Diversity in the small to midsize enterprise (SME) is a broad topic. In previous articles, we have explored it from the point of view of managers and begun to see how employees think and act regarding diversity. In this second article focusing on employees and diversity, we examine some of the issues in more detail.
Diversity in the SME workplace is fundamentally about people, and people professionals have a range of tools at their disposal to build more diverse workforces. Therefore, we have highlighted where human resources software and related solutions can help at appropriate points.
Our findings here are based on a survey of 1,001 SME employees carried out in October 2021. You can find a full methodology at the bottom of the article.
Discrimination in the workplace
Workplace diversity tends to describe an end goal. Usually, the conversation begins when organisations look at themselves —and the world around them— with a critical eye and ask whether they treat everyone fairly. In some cases, the trigger is discrimination; where an employee suffers unfair treatment because of who they are.
What is workplace discrimination?
Under the Equality Act 2010, there are nine protected characteristics, including race, religion, age, and disability. We cover them in more detail in the first article in this series. Discrimination refers to unfair treatment based on these characteristics. It can be direct (treating certain groups unfairly) or indirect (putting general rules in place that disadvantage certain groups). Discrimination can also include harassment and victimisation of those who have previously complained. GOV.UK has guides to discrimination in general and in the workplace. And Citizens Advice has a guide to help understand if you have been discriminated against and what action to take.
22% of the SME employees responding to our survey said that they have been discriminated against or know someone to have been discriminated against in the workplace. The most common types of discrimination witnessed or experienced are based on racial/ethnic group (30%), followed by age (28%), and gender (24%).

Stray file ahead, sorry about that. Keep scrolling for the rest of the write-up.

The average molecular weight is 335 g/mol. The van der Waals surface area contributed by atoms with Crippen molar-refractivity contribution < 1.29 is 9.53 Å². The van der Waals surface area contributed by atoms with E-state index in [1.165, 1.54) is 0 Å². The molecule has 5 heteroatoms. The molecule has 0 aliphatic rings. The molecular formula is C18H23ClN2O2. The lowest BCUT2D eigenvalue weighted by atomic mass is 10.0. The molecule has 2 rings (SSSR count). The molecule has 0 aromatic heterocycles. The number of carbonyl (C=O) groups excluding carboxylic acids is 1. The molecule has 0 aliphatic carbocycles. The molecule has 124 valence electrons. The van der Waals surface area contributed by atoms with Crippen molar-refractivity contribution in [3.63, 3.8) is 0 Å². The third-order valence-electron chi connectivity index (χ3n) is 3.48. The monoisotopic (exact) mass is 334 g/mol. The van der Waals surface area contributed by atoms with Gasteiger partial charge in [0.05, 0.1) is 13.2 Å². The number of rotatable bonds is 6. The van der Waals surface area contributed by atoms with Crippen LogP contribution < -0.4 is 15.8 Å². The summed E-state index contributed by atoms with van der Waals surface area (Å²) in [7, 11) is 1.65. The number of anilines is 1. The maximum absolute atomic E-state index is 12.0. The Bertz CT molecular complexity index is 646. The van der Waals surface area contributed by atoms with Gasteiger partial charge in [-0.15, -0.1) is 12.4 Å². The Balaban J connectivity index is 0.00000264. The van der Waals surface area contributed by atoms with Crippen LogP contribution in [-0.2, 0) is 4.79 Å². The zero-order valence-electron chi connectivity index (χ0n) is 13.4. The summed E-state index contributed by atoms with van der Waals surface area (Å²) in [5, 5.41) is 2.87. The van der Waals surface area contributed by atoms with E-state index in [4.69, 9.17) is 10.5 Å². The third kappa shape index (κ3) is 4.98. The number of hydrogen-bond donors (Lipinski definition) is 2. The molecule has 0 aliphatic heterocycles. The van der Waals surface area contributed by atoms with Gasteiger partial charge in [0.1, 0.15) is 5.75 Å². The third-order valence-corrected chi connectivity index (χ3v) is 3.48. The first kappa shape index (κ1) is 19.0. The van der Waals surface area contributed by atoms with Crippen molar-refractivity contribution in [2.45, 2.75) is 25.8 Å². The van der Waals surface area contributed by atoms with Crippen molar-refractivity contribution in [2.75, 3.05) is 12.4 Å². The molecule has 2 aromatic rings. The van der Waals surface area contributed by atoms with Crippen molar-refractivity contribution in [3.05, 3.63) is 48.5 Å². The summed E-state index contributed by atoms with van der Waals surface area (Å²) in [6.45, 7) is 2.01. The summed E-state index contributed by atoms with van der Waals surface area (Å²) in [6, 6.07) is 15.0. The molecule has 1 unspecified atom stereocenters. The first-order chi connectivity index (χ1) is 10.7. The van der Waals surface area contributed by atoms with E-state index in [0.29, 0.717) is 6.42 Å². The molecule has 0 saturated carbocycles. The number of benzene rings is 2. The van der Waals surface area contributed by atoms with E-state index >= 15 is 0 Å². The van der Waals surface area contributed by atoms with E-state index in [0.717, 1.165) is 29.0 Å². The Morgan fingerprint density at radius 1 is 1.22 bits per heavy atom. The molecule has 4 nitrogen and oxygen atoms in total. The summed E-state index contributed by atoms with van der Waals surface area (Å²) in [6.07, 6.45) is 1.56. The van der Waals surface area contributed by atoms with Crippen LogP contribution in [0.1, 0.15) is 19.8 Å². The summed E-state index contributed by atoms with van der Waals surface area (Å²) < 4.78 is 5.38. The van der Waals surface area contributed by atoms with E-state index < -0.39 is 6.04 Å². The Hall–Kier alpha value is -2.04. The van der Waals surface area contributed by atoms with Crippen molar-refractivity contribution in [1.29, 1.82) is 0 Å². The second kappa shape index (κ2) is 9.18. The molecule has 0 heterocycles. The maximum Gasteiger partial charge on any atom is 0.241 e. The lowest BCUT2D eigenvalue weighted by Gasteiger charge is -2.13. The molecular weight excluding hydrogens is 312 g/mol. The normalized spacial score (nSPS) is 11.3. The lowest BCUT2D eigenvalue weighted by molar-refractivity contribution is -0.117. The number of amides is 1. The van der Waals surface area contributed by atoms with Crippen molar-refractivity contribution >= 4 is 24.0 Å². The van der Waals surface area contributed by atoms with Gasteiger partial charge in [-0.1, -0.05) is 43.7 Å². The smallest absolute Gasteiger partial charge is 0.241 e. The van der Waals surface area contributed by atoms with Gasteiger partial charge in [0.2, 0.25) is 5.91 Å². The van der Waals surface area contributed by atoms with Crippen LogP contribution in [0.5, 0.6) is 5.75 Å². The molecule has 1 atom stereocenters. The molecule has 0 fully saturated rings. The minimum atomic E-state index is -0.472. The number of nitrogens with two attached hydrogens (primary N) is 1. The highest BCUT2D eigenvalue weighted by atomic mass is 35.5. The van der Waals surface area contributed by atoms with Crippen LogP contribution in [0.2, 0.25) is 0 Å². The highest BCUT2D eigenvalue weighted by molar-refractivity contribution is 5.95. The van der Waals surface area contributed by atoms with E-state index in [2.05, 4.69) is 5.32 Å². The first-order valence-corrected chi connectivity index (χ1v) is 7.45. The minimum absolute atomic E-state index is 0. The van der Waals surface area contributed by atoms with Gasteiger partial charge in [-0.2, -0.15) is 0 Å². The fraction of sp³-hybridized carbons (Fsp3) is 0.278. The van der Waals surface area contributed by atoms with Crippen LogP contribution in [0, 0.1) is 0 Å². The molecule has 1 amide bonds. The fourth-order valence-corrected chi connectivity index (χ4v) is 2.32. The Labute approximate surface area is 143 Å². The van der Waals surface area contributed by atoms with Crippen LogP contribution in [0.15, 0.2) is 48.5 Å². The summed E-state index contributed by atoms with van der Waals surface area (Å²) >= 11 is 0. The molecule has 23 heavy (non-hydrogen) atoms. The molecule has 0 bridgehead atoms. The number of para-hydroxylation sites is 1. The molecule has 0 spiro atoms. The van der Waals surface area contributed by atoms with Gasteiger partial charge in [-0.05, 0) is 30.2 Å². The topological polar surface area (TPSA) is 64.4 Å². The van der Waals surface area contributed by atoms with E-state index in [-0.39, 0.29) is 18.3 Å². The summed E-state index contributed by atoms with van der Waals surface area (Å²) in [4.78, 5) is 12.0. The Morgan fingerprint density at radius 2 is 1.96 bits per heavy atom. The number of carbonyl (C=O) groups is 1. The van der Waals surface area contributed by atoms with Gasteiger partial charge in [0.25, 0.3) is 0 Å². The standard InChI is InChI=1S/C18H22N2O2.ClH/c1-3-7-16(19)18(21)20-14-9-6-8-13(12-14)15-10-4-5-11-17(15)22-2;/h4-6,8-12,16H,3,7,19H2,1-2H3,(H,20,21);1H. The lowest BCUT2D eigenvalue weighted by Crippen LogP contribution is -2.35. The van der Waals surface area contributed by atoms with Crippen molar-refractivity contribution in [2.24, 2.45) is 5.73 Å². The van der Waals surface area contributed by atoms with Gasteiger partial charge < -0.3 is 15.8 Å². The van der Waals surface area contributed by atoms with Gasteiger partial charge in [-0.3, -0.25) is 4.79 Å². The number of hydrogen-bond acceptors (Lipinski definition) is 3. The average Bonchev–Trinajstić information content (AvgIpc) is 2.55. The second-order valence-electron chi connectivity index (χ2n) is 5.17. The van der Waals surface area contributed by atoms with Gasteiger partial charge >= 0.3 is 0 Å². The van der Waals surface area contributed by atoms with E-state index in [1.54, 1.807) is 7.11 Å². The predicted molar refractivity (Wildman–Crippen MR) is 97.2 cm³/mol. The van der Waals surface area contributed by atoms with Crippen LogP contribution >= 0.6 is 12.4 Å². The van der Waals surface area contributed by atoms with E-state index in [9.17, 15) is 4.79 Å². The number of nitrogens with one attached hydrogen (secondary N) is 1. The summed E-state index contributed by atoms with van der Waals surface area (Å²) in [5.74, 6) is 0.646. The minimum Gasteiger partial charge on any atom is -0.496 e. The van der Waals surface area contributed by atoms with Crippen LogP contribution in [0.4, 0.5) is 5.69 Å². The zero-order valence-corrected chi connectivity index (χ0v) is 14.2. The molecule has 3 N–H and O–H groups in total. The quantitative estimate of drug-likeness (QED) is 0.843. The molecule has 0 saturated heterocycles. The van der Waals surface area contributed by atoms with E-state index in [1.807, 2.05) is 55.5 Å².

64% of those who experienced or saw discrimination filed a complaint, but 44% of those who did so said that their complaint was not taken seriously. GOV.UK states that if an employer does not resolve a discrimination complaint in a satisfactory way, you can contact a trade union representative, Acas, Citizen’s Advice, or take your employer to a tribunal.
Diversity in leadership
Diversity in a workforce is admirable, but it is important to reflect that diversity among key decision makers, as well. Our survey found that many SMEs appear to have equitable hiring practices, but there may be other forces at work that prevent people from certain demographics from rising through the ranks.
Nearly one-third (32%) of respondents to our survey said that their leadership team was ‘not diverse’, while a similar proportion (37%) said it was ‘a bit diverse’. This may be due to structural problems within SMEs. 15% of respondents said that men have more opportunities to get promoted and work in leadership roles in their company. 39% said that their company is not transparent with pay rises and promotions —i.e. when someone receives a pay rise, bonus, or promotion, the news is not made easily accessible to all employees.